The towering Indian Muslim poet and intellectual Muhammad Iqbal (d. 1938) is among the most contested figures in the intellectual and political history of...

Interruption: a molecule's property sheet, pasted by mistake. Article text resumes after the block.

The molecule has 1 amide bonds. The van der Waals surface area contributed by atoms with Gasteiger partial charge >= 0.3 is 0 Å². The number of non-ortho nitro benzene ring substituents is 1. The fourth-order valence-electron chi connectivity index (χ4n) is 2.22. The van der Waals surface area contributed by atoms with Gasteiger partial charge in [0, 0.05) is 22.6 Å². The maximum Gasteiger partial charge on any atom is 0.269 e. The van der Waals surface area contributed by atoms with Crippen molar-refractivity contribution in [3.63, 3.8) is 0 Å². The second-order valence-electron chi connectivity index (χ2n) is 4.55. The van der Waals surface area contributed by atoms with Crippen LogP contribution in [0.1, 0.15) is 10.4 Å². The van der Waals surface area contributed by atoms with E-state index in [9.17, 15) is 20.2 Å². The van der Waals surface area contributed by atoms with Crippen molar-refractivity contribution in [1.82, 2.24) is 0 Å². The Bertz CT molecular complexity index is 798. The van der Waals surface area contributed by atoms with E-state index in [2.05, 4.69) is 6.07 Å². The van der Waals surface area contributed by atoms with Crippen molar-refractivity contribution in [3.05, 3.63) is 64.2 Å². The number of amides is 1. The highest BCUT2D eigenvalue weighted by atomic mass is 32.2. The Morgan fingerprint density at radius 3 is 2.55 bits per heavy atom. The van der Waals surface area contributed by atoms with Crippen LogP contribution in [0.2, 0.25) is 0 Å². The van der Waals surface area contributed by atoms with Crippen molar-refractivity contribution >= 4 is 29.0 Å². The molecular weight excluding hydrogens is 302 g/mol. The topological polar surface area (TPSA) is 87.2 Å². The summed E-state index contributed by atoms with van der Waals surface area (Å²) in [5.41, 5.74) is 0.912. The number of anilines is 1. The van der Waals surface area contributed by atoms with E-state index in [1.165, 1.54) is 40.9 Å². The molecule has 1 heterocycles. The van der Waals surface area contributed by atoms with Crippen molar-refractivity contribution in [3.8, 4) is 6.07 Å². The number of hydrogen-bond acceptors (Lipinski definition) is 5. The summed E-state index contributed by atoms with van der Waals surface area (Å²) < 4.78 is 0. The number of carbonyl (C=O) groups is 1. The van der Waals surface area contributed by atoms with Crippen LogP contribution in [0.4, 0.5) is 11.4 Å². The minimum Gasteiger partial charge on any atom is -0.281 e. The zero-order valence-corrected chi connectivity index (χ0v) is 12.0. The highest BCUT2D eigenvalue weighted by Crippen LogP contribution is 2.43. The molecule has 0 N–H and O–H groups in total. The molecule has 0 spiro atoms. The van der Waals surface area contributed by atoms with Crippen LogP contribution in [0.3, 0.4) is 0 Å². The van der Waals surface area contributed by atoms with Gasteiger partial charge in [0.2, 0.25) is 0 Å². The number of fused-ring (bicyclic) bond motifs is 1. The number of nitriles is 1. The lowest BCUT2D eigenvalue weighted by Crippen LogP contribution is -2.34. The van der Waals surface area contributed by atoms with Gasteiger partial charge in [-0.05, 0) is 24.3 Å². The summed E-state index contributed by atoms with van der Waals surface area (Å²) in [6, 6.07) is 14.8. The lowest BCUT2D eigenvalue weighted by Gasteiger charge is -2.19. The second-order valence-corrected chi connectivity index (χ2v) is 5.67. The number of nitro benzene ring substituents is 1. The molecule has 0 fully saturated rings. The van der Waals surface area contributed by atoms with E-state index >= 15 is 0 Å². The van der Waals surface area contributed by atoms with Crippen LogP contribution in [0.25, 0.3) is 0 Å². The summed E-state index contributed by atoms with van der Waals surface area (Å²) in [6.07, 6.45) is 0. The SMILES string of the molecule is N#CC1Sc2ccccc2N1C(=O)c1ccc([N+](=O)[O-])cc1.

The towering Indian Muslim poet and intellectual Muhammad Iqbal (d. 1938) is among the most contested figures in the intellectual and political history of modern Islam. Heralded by some as the father of Pakistan and by others as a champion of pan-Islam, Iqbal’s legacy is as keenly debated as it is celebrated and appropriated. In his fascinating new book The Political Philosophy of Muhammad Iqbal: Islam and Nationalism in Late Colonial India (Cambridge University Press, 2012), Iqbal Sevea, Assistant Professor of history at UNC-Chapel Hill, explores Iqbal’s political and religious thought in a remarkably nuanced and dazzling fashion. Bringing into question the tendency to approach Iqbal through the prism of constraining categories like nationalist, modernist, and pan-Islamic, Sevea convincingly shows that the dynamism of Iqbal’s thought lay precisely in how he traversed multiple intellectual and ideological registers. Iqbal’s view of the nation did not correspond to the modern notion of nationalism, Sevea argues. Through a carefully historicized and conceptually invigorating analysis of a range of Iqbal’s writings, Sevea brings into view the palimpsest of discursive reservoirs that animated Iqbal’s thought as an intellectual and as a poet. Sevea brilliantly examines and displays the complexity of Iqbal’s project of comprehensively reimagining Islam in the conditions of colonial modernity, one that contrapuntally engaged Western philosophical traditions and the canon of Muslim intellectual traditions. Carefully researched and wonderfully written, this book will be of much interest to scholars and students of Islam, South Asia, politics, and colonialism. In our conversation we talked about the problem of nationalist historiographies in the study of Iqbal and South Asian Islam, intra-Muslim debates on the interaction of religion and nationalism in colonial India, Iqbal’s agonistic relationship with modernism, his understanding of Islam and nationalism, and the political stakes of this book.

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